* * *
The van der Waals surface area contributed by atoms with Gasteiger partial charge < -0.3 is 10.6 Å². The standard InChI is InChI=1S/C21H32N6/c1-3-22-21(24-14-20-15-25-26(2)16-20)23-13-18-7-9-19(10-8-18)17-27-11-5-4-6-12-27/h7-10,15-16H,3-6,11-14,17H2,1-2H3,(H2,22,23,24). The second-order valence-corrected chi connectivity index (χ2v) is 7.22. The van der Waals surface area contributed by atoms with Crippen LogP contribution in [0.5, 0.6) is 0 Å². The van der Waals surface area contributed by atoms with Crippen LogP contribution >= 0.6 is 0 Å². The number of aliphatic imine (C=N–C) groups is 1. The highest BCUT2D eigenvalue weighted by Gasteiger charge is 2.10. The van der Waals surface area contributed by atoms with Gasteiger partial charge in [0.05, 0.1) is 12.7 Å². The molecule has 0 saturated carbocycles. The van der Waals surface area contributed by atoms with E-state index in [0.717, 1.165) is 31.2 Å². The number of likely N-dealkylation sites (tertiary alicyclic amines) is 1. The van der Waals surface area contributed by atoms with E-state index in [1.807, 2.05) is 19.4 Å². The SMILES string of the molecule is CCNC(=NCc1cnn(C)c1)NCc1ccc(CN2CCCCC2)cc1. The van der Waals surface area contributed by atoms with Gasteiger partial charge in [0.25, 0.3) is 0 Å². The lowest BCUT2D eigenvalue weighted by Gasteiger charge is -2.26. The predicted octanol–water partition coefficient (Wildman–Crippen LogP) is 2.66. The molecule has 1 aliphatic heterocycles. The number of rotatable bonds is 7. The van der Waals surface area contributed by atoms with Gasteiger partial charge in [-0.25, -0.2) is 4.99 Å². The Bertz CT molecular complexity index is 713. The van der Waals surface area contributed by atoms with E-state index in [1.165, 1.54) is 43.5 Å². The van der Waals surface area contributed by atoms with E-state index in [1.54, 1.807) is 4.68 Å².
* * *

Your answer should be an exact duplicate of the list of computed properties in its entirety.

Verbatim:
The van der Waals surface area contributed by atoms with Gasteiger partial charge < -0.3 is 10.6 Å². The standard InChI is InChI=1S/C21H32N6/c1-3-22-21(24-14-20-15-25-26(2)16-20)23-13-18-7-9-19(10-8-18)17-27-11-5-4-6-12-27/h7-10,15-16H,3-6,11-14,17H2,1-2H3,(H2,22,23,24). The second-order valence-corrected chi connectivity index (χ2v) is 7.22. The van der Waals surface area contributed by atoms with Crippen LogP contribution in [0.5, 0.6) is 0 Å². The van der Waals surface area contributed by atoms with Crippen LogP contribution >= 0.6 is 0 Å². The number of aliphatic imine (C=N–C) groups is 1. The highest BCUT2D eigenvalue weighted by Gasteiger charge is 2.10. The van der Waals surface area contributed by atoms with Gasteiger partial charge in [0.05, 0.1) is 12.7 Å². The molecule has 0 saturated carbocycles. The van der Waals surface area contributed by atoms with E-state index in [0.717, 1.165) is 31.2 Å². The number of likely N-dealkylation sites (tertiary alicyclic amines) is 1. The van der Waals surface area contributed by atoms with E-state index in [1.807, 2.05) is 19.4 Å². The SMILES string of the molecule is CCNC(=NCc1cnn(C)c1)NCc1ccc(CN2CCCCC2)cc1. The van der Waals surface area contributed by atoms with Gasteiger partial charge in [0.25, 0.3) is 0 Å². The lowest BCUT2D eigenvalue weighted by Gasteiger charge is -2.26. The predicted octanol–water partition coefficient (Wildman–Crippen LogP) is 2.66. The molecule has 1 aliphatic heterocycles. The number of rotatable bonds is 7. The van der Waals surface area contributed by atoms with Gasteiger partial charge in [-0.25, -0.2) is 4.99 Å². The Bertz CT molecular complexity index is 713. The van der Waals surface area contributed by atoms with E-state index in [1.165, 1.54) is 43.5 Å². The van der Waals surface area contributed by atoms with E-state index in [1.54, 1.807) is 4.68 Å².